# Solution to HackerRank's New Year Chaos in Python

Full solution and animated visualization for this medium difficulty array challenge.I've been going through some HackerRank challenges recently and figured I'd take a few of the more interesting challenges and do a full code breakdown with an animated visualization.

Though there are often several possible solutions to most HackerRank challenges, I'll try and choose the most elegant and optimized solutions for code/visualization breakdowns.

#### Learning Python?

I mostly use Python throughout this blog as I find it to be a clean and intuitive language that is well-suited to HackerRank challenges.

If you're unfamiliar with Python (or just want to brush up), checkout Best Python Courses According to Data Analysis for course recommendations.

HackerRank: New Year Chaos challenge

**Difficulty:** *medium*

**Description:**

*It's New Year's Day and everyone's in line for the Wonderland rollercoaster ride! There are a number of people queued up, and each person wears a sticker indicating their initial position in the queue. Initial positions increment by* `1`

*from* `1`

*at the front of the line to* `n`

*at the back.*

*Any person in the queue can bribe the person directly in front of them to swap positions. If two people swap positions, they still wear the same sticker denoting their original places in line. One person can bribe at most two others. For example, if* `n = 8`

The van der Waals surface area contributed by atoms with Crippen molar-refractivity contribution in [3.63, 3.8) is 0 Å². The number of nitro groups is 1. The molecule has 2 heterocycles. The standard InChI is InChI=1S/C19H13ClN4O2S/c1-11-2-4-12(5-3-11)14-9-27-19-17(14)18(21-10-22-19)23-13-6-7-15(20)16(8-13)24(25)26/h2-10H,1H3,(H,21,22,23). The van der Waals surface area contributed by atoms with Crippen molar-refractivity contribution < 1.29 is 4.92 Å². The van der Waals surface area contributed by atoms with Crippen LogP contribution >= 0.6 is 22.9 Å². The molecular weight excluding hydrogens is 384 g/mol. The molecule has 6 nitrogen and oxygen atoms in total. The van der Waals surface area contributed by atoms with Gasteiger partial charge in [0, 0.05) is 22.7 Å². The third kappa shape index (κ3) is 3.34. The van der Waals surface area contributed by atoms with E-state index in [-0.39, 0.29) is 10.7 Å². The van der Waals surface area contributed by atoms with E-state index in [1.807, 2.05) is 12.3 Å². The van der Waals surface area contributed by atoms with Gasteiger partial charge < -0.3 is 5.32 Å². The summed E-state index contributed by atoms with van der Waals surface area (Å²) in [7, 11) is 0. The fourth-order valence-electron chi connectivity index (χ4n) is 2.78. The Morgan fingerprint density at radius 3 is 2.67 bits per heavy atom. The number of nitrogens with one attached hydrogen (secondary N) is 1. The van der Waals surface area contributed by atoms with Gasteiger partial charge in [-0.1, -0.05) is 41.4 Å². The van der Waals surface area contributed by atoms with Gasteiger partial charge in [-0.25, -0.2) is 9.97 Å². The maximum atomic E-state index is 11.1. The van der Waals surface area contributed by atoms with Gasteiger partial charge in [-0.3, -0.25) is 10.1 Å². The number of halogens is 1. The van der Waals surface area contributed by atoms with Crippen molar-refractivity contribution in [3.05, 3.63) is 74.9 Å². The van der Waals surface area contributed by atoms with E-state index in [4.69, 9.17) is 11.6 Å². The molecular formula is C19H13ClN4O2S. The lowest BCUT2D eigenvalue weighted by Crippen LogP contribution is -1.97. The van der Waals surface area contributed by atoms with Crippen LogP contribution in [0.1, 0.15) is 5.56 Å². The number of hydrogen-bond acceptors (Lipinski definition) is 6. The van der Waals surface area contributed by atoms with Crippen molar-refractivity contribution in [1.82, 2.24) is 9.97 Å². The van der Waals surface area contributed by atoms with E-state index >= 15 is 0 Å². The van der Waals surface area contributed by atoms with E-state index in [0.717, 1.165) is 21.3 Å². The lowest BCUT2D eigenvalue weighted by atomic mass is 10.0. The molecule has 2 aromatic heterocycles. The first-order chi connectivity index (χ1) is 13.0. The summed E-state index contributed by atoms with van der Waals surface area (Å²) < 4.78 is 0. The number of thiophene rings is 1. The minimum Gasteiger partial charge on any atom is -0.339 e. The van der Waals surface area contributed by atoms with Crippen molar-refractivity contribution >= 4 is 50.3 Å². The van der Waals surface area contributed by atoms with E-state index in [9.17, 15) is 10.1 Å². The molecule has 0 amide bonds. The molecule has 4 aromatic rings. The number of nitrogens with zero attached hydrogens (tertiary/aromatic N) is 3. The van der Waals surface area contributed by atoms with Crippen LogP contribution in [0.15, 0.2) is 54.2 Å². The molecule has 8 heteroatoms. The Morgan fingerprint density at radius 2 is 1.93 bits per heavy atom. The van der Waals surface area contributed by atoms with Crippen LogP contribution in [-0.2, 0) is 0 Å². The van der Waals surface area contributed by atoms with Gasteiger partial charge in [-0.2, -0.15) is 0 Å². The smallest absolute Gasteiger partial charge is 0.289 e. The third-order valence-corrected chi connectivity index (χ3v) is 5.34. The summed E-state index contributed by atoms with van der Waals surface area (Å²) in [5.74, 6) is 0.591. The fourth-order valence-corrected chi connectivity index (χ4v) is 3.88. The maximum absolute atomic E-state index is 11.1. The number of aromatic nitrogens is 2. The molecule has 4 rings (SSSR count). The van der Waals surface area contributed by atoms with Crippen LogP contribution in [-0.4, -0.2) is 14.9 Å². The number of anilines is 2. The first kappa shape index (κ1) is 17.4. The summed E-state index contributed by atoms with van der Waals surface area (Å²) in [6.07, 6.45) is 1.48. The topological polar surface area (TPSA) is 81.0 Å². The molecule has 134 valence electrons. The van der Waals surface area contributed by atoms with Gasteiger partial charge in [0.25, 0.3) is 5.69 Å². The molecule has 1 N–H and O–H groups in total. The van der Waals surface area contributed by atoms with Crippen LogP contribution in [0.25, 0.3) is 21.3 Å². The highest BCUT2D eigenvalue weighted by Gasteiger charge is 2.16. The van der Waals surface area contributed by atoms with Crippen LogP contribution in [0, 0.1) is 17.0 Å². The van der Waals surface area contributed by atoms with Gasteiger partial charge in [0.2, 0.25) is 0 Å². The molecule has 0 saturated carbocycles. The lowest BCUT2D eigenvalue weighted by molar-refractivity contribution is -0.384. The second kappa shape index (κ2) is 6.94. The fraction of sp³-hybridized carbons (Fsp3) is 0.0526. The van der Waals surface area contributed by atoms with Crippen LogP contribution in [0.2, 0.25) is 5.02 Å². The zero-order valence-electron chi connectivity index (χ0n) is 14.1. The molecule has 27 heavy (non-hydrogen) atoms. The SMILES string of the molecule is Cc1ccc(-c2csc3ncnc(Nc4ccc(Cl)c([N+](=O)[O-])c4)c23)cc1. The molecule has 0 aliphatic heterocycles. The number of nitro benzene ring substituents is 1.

*and* `Person 5`

*bribes* `Person 4,`

*the queue will look like this:*

*0*2

*1*3

*2*5

*3*4

*4*6

*5*7

*6*8

*7*

*Fascinated by this chaotic queue, you decide you must know the minimum number of bribes that took place to get the queue into its current state!*

### Sample input and output:

## Animated solution

#### Important

Notice that HackerRank chose to have the origin index start at 1 (e.g., 1,2,3). We adjust the queue index to 0 for teaching purposes. Check the optional final solution variant at the bottom of this article for the version that doesn't include this extra loop.

## Code breakdown

First initialize our bribes counter:

## solution

```
def minimum_bribes(q):
bribes = 0
q = [i-1 for i in q]
for i, o in enumerate(q):
cur = i
if o - cur > 2:
print("Too chaotic")
return
for k in q[max(o - 1, 0):i]:
if k > o:
bribes += 1
print(bribes)
```

Next, we enumerate through the main array.

`i`

= Person's current position after bribes`o`

= Person's original position before any bribes took place

## solution

```
def minimum_bribes(q):
bribes = 0
q = [i-1 for i in q]
for i, o in enumerate(q):
cur = i
if o - cur > 2:
print("Too chaotic")
return
for k in q[max(o - 1, 0):i]:
if k > o:
bribes += 1
print(bribes)
```

Next, we can check if a Person has bribed someone else more than **2** times.

If the `origin position - current position`

is greater than **2**, we know this Person has given bribes more than **2** times. If a person gives a bribe to someone else, the briber always moves forward one step, so the furthest they could ever move forward would be 2 steps from their place of origin before returning the "Too chaotic" message.

## solution

```
def minimum_bribes(q):
bribes = 0
q = [i-1 for i in q]